Nvidia’s new GeForce GTX 1080 graphics cards only support two-way SLI, the company told PC Perspective, drawing back on claims made when the card first launched.
Initially, Nvidia’s plans for creating SLI setups with the latest and greatest GeForce GTX 1080 graphics cards were a bit odd. Two-way configurations were supported using a new high-speed bridge to join the two cards together. Three- and four-way configurations were also promised, but with a twist: first, these would have to use older, slower SLI bridges, and second, system owners would have to generate a special “enthusiast key” to allow access to three- and four-way SLI. Without this key, the system would remain a two-way street.
The plan is simpler now, but for those wealthy individuals hoping to build the very fastest systems imaginable, slightly worse. Two-card configurations that work in SLI using the new bridges will continue to be supported, but the company no longer plans to expand to three- and four-way configurations, and the “enthusiast key” system is being dropped.
Applications that explicitly support multiple individual GPUs, either by taking advantage of DirectX 12’s explicit multi-adapter capabilities or by using APIs such as OpenCL and CUDA for GPU-based computation, will still be able to take advantage of three or four graphics Cards. But applications that rely on the display driver to handle multi-GPU configurations, which is the case for traditional SLI, can only be scaled up to two cards. Any additional GPUs will remain unused, with one minor exception: Nvidia says a future version of its drivers will allow three- and four-way configurations in certain benchmark applications, including 3DMark. All other SLI profiles are limited to two GPUs.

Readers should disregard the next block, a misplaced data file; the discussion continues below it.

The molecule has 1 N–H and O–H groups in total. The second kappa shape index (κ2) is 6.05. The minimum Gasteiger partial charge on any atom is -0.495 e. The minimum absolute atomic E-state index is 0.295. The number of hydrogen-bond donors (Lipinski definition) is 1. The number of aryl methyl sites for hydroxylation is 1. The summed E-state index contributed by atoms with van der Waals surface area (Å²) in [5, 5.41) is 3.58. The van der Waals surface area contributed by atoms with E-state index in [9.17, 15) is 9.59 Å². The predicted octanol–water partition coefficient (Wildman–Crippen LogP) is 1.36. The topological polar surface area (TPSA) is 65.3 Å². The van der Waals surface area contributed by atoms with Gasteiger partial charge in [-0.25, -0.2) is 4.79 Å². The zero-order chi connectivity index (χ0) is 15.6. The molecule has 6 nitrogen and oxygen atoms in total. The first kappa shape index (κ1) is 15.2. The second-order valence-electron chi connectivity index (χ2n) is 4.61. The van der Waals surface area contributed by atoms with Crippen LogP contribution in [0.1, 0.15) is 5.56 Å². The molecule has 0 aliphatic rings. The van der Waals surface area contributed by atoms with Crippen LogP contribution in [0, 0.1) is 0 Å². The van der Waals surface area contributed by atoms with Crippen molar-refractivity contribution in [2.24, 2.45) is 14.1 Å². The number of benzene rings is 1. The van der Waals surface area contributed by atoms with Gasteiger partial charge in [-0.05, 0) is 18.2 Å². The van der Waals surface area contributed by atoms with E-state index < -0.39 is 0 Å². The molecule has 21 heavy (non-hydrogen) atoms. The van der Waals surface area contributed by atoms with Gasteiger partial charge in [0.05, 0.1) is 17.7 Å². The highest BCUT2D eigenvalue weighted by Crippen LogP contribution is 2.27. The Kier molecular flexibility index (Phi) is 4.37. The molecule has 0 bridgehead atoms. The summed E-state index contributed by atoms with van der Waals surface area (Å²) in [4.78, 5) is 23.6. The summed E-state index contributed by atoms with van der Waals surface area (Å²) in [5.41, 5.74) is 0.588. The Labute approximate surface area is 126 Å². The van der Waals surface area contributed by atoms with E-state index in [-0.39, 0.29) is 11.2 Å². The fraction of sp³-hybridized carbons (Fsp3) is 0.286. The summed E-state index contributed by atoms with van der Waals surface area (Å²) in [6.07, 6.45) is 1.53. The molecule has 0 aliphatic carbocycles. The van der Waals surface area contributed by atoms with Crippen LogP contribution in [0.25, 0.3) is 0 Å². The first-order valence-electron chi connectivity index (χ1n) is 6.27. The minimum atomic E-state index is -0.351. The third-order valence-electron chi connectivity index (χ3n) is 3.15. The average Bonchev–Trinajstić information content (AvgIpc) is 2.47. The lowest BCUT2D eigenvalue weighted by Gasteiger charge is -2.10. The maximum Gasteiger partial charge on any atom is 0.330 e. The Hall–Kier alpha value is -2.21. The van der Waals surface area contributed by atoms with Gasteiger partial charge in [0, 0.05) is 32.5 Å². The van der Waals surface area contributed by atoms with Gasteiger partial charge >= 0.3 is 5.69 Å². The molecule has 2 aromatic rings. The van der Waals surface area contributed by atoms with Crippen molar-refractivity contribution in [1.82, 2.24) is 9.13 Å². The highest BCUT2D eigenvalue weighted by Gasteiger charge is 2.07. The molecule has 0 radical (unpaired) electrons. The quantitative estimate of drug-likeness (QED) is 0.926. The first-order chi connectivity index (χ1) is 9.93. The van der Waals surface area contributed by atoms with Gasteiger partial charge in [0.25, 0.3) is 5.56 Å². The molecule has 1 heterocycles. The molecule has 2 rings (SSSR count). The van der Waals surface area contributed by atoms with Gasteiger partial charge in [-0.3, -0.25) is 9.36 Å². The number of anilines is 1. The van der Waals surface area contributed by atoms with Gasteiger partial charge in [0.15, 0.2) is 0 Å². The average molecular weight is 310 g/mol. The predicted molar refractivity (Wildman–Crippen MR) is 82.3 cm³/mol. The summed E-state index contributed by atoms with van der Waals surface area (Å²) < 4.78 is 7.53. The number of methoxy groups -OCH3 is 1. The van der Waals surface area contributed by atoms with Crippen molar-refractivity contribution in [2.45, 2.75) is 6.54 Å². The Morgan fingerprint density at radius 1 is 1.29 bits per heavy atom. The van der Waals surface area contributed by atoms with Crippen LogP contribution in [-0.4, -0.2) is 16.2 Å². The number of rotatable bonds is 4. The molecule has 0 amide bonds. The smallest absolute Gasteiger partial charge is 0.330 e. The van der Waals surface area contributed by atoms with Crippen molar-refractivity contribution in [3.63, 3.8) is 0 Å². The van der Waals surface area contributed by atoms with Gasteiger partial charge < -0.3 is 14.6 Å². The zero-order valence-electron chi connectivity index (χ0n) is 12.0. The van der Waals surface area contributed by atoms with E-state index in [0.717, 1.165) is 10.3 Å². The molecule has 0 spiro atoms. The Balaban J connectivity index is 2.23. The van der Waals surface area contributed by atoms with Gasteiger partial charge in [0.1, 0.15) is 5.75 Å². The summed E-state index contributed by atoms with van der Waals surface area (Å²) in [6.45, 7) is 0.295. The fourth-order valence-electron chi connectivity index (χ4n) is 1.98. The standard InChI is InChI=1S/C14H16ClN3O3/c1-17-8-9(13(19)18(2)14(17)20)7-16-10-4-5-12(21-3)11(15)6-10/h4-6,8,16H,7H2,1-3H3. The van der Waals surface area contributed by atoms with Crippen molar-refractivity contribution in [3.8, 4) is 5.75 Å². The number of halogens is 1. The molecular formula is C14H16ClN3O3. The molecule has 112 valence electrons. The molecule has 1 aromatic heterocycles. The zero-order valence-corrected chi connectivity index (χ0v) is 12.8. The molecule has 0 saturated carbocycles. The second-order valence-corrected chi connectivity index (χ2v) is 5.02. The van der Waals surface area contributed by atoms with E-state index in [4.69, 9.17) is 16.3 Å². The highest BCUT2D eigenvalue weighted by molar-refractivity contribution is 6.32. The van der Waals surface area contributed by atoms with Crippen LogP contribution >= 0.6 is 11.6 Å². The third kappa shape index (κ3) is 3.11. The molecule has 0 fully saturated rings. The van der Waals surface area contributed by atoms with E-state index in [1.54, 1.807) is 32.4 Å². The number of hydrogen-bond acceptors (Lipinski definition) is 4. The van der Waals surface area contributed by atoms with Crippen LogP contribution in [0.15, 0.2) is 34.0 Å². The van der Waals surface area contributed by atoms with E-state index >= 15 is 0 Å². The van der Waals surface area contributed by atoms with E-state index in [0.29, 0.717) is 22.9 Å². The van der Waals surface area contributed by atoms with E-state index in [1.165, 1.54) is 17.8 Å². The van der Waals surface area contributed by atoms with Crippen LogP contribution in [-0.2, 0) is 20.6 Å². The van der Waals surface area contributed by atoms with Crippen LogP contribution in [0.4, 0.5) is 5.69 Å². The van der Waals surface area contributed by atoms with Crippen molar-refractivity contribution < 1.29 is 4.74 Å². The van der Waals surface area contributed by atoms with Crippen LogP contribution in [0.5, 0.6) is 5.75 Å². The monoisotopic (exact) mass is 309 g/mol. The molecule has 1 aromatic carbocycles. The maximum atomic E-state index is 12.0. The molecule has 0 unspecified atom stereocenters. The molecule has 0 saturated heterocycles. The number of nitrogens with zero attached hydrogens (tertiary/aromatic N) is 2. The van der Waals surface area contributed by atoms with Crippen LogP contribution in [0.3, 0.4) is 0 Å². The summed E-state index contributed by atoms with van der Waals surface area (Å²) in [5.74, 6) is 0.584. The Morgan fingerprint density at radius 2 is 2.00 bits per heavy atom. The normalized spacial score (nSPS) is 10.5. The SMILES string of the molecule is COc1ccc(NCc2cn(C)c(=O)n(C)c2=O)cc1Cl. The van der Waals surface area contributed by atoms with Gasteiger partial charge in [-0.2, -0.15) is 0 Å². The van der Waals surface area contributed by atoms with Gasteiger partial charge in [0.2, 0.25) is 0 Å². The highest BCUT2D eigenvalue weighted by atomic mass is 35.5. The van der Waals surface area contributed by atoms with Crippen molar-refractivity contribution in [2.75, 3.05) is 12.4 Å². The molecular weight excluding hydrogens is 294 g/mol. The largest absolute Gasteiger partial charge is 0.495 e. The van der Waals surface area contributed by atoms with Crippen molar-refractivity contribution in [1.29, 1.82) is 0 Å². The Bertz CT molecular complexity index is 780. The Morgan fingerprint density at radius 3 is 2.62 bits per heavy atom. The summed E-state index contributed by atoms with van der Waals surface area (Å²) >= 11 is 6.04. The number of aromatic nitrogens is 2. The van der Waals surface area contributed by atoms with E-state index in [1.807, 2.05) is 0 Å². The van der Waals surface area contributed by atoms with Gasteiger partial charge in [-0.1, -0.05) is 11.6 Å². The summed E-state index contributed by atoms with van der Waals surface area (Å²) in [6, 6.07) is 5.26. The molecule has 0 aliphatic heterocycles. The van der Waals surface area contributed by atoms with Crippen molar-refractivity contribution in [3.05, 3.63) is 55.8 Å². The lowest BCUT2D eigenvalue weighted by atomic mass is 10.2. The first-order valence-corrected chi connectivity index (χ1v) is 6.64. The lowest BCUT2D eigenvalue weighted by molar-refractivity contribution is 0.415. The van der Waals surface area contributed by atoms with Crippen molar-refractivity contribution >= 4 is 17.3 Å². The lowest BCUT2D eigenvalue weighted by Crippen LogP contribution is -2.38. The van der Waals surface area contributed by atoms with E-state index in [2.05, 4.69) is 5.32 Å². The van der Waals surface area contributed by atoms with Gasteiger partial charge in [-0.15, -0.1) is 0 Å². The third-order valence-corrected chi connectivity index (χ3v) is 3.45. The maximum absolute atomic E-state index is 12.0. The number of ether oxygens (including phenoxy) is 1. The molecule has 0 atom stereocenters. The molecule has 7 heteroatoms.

The focus on two-way SLI makes a lot of sense. SLI remains a relatively rare configuration, used only by enthusiasts, and three- and four-way SLI are rarer still. Significant benefits of such configurations are also somewhat elusive.
In addition, the high-performance graphics world is moving in a direction that puts much more control into the application and is much less dependent on the display driver and its SLI profiles. Both Vulkan and DirectX 12 are designed to give developers a lower level of control that bypasses much of the complexity of the video driver. Explicit support for multiple adapters is more flexible than any driver-based SLI and should provide better performance in the long run. It should also be more versatile, as it can easily take advantage of GPUs of different performance, and even from different vendors. This makes it possible, for example, to offload post-processing or physics calculations to an integrated GPU, while the main graphics workload is still performed on a separate GPU.
Still, we’ve seen evidence that at least one or two individuals with deep pockets bought more than two GTX 1080s expecting to be able to connect them together and use them in SLI mode with an enthusiast key. Nvidia probably doesn’t have too many of these dissatisfied customers, but those individuals seem to have a legitimate complaint against the company after it failed to deliver the promised functionality.